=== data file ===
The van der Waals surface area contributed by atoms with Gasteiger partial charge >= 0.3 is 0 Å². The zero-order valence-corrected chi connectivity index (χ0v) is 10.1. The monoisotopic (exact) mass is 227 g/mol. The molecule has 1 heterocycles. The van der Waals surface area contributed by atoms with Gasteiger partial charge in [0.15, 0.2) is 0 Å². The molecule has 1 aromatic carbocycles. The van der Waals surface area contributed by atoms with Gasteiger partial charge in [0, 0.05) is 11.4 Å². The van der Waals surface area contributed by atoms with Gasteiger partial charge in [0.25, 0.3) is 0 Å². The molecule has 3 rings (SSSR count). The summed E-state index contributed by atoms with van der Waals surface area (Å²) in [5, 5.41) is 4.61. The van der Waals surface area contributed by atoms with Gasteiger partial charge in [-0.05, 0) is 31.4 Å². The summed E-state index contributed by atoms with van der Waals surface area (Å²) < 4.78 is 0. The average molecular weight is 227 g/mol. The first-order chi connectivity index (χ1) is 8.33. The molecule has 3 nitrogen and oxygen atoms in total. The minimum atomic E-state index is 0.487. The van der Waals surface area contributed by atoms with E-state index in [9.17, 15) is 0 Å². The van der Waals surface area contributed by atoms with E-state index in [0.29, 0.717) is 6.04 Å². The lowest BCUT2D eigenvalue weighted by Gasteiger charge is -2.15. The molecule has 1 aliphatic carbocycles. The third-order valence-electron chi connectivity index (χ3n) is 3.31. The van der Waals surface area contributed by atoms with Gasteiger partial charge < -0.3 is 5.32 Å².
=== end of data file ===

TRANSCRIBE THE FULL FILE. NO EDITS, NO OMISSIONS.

The van der Waals surface area contributed by atoms with Gasteiger partial charge >= 0.3 is 0 Å². The zero-order valence-corrected chi connectivity index (χ0v) is 10.1. The monoisotopic (exact) mass is 227 g/mol. The molecule has 1 heterocycles. The van der Waals surface area contributed by atoms with Gasteiger partial charge in [0.15, 0.2) is 0 Å². The molecule has 1 aromatic carbocycles. The van der Waals surface area contributed by atoms with Gasteiger partial charge in [0, 0.05) is 11.4 Å². The van der Waals surface area contributed by atoms with Gasteiger partial charge in [0.25, 0.3) is 0 Å². The molecule has 3 rings (SSSR count). The summed E-state index contributed by atoms with van der Waals surface area (Å²) in [5, 5.41) is 4.61. The van der Waals surface area contributed by atoms with Gasteiger partial charge in [-0.05, 0) is 31.4 Å². The summed E-state index contributed by atoms with van der Waals surface area (Å²) < 4.78 is 0. The average molecular weight is 227 g/mol. The first-order chi connectivity index (χ1) is 8.33. The molecule has 3 nitrogen and oxygen atoms in total. The minimum atomic E-state index is 0.487. The van der Waals surface area contributed by atoms with E-state index in [9.17, 15) is 0 Å². The van der Waals surface area contributed by atoms with E-state index in [0.29, 0.717) is 6.04 Å². The lowest BCUT2D eigenvalue weighted by Gasteiger charge is -2.15. The molecule has 1 aliphatic carbocycles. The third-order valence-electron chi connectivity index (χ3n) is 3.31. The van der Waals surface area contributed by atoms with Gasteiger partial charge < -0.3 is 5.32 Å².